I see some comments on here are asking if you can use different cuts of meat, I’ve used all sorts of beasts and it all comes down to the shank of what ever animal you use. It’s that slow cooking process that breaks down the tough meat fibres and sinew of that cut that give fantastic flavours. I’m off the so called expensive cuts(wague etc;)in favour of these cheaper cuts purely cause of flavour. It takes a lot longer to cook, but the end result in my opinion is chalk and cheese.
My partner looooves Osso Bucco, his face breaks into a huge smile if he arrives home to the smell of it cooking. I just wanted to share my version. The secret (I believe) is to cook the dish with a quartered orange – it adds a whole new dimension (also a brilliant addition to slow cooked corned beef), I also use red instead of white wine and add around 400grams of diced italian tomatoes or passata, sometimes I also add chopped anchovies and a little diced chilli whilst cooking the vegetables (extra carrots and sometimes also add diced mushrooms). I also cut up the meat, remove the marrow (add it to the casserole of course) and bones 3/4 of the way through the cooking.To offset any sweetness and add a nice crunch contrast, I serve it on a bed of brown rice with a side of green beans. I top off the casserole with some shaved fresh parmesan, gremolata and a dollop of plain Greek yoghurt. Now re reading your recipe and reading mine, sounds like a completely different dish – oops.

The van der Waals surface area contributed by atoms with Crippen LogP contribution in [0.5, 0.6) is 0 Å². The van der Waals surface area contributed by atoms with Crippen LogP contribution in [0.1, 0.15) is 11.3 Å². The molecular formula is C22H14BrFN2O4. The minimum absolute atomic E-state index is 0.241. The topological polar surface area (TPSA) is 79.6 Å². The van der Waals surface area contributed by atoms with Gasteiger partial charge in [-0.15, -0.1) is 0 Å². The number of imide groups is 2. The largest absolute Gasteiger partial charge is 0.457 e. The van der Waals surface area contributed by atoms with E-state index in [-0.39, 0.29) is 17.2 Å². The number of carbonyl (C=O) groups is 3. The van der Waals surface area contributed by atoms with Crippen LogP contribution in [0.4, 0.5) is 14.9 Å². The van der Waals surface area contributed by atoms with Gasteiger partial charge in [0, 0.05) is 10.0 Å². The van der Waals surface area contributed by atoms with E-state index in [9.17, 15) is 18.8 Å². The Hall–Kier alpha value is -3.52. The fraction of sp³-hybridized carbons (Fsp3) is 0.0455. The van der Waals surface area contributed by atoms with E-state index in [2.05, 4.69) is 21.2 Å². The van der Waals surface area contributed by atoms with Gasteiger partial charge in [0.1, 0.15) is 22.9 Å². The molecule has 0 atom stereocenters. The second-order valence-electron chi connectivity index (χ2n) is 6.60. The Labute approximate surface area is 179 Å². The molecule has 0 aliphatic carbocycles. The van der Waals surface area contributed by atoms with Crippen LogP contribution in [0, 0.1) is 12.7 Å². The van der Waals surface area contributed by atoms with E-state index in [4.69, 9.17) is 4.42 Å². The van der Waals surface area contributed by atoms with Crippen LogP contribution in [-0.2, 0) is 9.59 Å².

My husband and I just finished eating this osso bucco. It was fantastic! I made it with the asparagus rissoto (also on this website) and it was a perfect match. The only thing I would do is add a bit more carrots, they came out so good.
I’ve always wondered, can you use beef (rather than veal) shanks for osso buco? Or does anyone have recommendations for yummy beef shank recipes?
I’ve heard of using lamb shanks for osso buco, but not beef shanks, but that doesn’t mean that it hasn’t been done. With beef shanks I would suspect that they would do well in a slow braise stew. ~Elise